“Man is least himself when he talks in his own person. Give him a mask, and he will tell you the truth.” — Oscar Wilde
I cannot see through most of the masks that people present. I do not have the kind of perception that apparently most people have to see through a person’s façade to the “real” person inside. It used to bother me, but those masks have a purpose: to protect oneself. I have come to accept people at face value—it is what they want from me anyway—and I find that doing so allows for trust to develop. Sometimes the trust is great enough that the mask slips away. I allow that the mask I see is just that, and in time I will be allowed to see through to the real person. Meanwhile I will accept you as you wish me to see you.
Conversely, I cannot wear much of a mask. I am pretty much unable to present myself as anything but who I am. That leaves me vulnerable, I suppose, to those slings and arrows of personal attack. But it is what it is. The same openness that makes me vulnerable also leaves me able to connect on a deeper level than if I were defensive. I acknowledge the risk inherent in that, but the reward easily outweighs the occasional penalty.
Wilde’s observation about masks evokes a different dynamic, that having the mask gives us the ability to tell the truth. Hiding behind a guise allows us to take risks that we would not if our true selves were transparent. Do you find that to be so? Putting on mask is so difficult for me that I cannot maintain it for more than a few minutes; it provides no respite at all. But it is clear that many rely on that distance that it gives to be able to handle difficult revelations. The mask is more than a sentinel, it is a persona. Having put aside the real self, the new self can take the risk.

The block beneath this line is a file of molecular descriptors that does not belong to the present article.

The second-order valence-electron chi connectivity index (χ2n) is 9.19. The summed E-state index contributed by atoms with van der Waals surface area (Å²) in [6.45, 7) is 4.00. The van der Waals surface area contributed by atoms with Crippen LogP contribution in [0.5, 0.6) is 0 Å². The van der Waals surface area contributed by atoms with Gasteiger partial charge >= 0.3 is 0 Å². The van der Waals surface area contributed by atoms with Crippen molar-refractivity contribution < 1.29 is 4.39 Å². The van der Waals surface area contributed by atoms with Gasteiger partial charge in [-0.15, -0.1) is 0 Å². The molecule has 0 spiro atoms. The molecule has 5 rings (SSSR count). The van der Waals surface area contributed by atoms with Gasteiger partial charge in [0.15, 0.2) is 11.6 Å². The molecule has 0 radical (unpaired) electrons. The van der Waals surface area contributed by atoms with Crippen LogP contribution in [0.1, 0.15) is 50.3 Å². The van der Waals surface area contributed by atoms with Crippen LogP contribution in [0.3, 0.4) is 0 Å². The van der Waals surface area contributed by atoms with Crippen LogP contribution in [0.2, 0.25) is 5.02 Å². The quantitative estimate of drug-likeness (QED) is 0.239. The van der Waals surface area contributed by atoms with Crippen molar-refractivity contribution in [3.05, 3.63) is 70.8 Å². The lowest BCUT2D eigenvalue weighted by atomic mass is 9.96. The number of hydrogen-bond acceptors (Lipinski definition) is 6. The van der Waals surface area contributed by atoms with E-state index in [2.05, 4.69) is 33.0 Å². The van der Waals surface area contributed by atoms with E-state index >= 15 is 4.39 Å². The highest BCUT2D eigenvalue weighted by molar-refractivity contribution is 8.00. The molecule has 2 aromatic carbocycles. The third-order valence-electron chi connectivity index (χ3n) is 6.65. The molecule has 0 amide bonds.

We guard our hearts so carefully, no one more than I. When my father died, I put up a wall no one—including my husband—could trespass. No one would ever hurt me like that again. It was the hardest thing I’ve ever done to allow my patient husband in, to give him the power to burn me to the ground as my father had done. Abe knows the power he has, and he wields it gently. The reward for my trust is the finest love I’ve ever known. Having reached the moment of greatest vulnerability, I found that taking the risk yielded a great treasure.
Interesting armor, walls and masks. It is sad but understandable that we need them. They are taken down only slowly, as trust is earned or strength is gained. If you lack the tools of discernment, as I do, you can still take the chance of being hurt, knowing that it will happen sometimes. But the gift of connection is worth the occasional pain.
Photo courtesy of Serrator.